March 13, 2015
You know Niket. Whether it’s from class, a general body meeting for the Drexel’s Society of Future Health Leaders, or reading about him in Who’s Who Among Students in American Institutes & Colleges. Maybe you interacted with him during his Co-op in the CNHP Marketing and Communications department. You’ve probably unknowingly read the articles he’s written for Chartings (now Off the Charts) in his time as a student worker. The fact of the matter is, you know Niket. But how well do you know him?
Niket Subhedar is a senior in the Health Services Administration program, completing his studies in March in anticipation of June graduation. He is the president of the Drexel Society of Future Health Leaders, and was recently nominated to be included in Who’s Who Among Students in American Institutes & Colleges.
I came to Drexel in 2011 as a Biological Sciences major. After a year and a half, I decided to switch majors into Health Services Administration because I wanted to understand the business side of health care as opposed to just the clinical sciences side. I added the HSAD major, but continued taking my Pre-med requirements because I wasn’t sure if I wanted to go to medical school or not. The only thing I was certain about was that I wanted to be in the health care industry. Since then I decided my interests lie more on the management side. I’ll be completing studies in March with a BS in HSAD and a minor in Business Administration.
Which class did you enjoy the most?
My favorite class in HSAD was either Healthcare Economics or Healthcare Policy. I loved economics because it was a very traditional business course, and I like very “business-y” things. Healthcare Policy was interesting because we learned relevant information about how healthcare is dealt with on a political level. We learned about pharmaceutical regulations, how health care laws are enacted and how they go through the political process. It gave me an idea of how scrutinized healthcare is in the US. It was eye opening because people don’t realize how large the healthcare industry is, how many divisions and functions there are in healthcare, or how regulated it is.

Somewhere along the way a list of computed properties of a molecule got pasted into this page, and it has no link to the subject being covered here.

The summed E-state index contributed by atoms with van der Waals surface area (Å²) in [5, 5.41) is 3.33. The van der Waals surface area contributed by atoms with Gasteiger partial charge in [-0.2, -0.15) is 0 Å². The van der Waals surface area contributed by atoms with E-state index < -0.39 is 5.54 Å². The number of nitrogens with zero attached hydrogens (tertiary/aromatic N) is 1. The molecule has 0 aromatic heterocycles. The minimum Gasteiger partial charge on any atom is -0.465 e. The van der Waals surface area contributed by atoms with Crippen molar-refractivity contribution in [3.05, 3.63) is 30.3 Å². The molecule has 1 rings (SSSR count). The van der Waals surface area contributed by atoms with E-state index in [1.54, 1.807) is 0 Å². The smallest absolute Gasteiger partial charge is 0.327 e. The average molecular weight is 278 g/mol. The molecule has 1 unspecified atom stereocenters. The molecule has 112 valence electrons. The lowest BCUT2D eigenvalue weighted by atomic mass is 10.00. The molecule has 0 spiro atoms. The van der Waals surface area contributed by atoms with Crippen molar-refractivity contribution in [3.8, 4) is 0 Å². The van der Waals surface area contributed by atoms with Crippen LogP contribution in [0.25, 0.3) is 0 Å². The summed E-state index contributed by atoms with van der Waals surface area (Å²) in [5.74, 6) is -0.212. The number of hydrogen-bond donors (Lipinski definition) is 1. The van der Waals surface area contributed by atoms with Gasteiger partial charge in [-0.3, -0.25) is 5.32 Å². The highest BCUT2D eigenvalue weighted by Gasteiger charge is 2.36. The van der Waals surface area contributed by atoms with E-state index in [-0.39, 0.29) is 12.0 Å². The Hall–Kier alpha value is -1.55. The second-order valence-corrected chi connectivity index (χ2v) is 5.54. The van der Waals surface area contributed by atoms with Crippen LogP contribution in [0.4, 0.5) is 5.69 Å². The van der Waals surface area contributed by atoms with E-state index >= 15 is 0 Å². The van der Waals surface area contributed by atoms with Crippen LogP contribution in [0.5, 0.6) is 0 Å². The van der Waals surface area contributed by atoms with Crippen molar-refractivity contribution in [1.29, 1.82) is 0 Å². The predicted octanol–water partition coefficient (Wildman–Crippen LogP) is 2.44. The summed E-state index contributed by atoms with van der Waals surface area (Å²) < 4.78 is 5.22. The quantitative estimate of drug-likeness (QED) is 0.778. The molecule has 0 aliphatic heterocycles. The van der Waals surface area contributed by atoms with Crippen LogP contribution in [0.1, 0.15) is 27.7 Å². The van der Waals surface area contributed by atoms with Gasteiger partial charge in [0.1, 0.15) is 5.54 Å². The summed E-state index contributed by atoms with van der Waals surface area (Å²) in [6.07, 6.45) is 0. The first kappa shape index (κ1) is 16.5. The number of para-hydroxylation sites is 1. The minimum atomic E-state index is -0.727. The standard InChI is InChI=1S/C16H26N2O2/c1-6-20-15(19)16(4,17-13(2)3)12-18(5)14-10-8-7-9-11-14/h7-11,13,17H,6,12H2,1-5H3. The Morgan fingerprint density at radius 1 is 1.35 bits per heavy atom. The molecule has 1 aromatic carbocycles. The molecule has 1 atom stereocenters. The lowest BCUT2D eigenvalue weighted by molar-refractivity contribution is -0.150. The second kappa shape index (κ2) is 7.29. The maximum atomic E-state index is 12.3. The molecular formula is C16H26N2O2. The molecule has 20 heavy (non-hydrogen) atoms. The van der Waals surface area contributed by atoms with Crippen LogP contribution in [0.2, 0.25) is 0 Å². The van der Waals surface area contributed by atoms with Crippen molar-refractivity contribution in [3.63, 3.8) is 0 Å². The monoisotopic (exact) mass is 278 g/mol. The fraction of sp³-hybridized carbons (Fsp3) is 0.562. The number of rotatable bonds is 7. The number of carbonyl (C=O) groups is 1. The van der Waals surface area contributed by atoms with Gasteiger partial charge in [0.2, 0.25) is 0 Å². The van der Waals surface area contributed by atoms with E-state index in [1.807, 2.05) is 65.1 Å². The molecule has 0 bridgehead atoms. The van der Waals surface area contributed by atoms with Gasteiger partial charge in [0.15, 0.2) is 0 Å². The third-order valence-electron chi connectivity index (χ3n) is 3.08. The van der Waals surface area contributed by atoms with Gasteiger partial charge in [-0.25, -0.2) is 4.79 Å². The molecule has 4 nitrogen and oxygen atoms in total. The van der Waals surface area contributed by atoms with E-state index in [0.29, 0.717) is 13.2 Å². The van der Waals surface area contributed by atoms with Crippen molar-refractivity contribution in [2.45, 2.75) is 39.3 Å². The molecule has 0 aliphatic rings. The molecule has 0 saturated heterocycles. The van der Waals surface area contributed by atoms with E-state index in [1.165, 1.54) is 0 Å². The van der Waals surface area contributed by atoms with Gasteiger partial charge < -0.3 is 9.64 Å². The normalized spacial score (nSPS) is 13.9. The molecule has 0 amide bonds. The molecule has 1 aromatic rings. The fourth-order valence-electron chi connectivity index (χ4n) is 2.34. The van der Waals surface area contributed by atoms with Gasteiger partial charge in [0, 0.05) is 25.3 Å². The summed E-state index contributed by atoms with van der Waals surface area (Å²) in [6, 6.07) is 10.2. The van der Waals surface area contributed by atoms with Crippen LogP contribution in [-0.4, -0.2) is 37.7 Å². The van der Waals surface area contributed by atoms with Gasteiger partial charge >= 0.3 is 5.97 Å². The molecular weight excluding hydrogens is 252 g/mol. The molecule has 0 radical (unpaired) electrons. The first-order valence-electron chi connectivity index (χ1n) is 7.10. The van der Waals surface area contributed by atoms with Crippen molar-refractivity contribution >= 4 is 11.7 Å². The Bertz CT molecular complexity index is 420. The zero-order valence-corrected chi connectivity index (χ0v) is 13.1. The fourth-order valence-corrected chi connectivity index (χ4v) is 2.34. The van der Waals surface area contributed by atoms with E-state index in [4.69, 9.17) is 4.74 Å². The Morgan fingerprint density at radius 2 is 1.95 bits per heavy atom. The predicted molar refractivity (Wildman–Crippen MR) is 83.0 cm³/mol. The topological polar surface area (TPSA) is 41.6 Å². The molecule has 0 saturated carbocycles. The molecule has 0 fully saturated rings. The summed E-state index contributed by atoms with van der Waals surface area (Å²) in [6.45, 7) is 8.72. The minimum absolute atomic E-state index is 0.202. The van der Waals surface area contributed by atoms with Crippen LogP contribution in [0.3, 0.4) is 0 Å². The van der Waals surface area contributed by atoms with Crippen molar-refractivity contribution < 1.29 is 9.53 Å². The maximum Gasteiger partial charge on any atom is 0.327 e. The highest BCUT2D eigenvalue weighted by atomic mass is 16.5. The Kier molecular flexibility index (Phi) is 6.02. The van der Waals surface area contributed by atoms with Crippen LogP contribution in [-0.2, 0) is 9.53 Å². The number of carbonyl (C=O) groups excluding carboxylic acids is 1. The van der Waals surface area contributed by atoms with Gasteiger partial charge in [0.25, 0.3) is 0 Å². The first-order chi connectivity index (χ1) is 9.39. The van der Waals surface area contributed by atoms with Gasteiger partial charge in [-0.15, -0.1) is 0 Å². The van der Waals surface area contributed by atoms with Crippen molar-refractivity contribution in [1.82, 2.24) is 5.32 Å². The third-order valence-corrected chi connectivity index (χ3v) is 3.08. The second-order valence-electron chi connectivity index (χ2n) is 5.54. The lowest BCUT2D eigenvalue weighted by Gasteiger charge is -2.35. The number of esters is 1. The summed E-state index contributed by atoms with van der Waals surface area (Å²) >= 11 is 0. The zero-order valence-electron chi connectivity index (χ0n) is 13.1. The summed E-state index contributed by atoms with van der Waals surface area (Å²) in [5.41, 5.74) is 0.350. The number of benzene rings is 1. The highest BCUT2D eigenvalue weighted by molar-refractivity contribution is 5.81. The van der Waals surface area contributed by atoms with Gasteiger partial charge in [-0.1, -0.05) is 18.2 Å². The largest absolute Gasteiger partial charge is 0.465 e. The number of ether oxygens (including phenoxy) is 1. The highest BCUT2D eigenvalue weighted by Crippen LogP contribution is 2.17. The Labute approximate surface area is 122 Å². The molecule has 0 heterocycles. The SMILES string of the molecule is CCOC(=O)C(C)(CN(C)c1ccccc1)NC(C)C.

Which class did you find most challenging?
Non-profits in Health Care! We had to conceive our own non-profit organization, come up with the background information on it, understand the finances, create a marketing plan and carefully explain the goal of the non-profit. There was a 15-20 page research paper due at the end of the class. It was hard to come up with a business idea on the spot, understand the ins and outs and apply what we learned in class to the paper.
Do you have a mentor?
My mentor is Michelle Sahl, PhD, an associate clinical professor in the Department of Health Administration. I’ve known her since sophomore year when I started Intro to Health Admininstration. She’s also an academic advisor for the club of which I’m president, Drexel Society of Future Health Leaders, which is the first club to represent students interested in health care management, but open to anyone generally interested in the health care industry. She was my mentor through classes, but outside of class, too. She’s concerned with student development and making sure students in the HSAD program get the most out of their Drexel experience. She’s not only concerned about students doing well in class and being involved on campus, but also about career preparation: interviewing and finding jobs.
Congratulations on being nominated for Who’s Who Among Students in American Institutes & Colleges!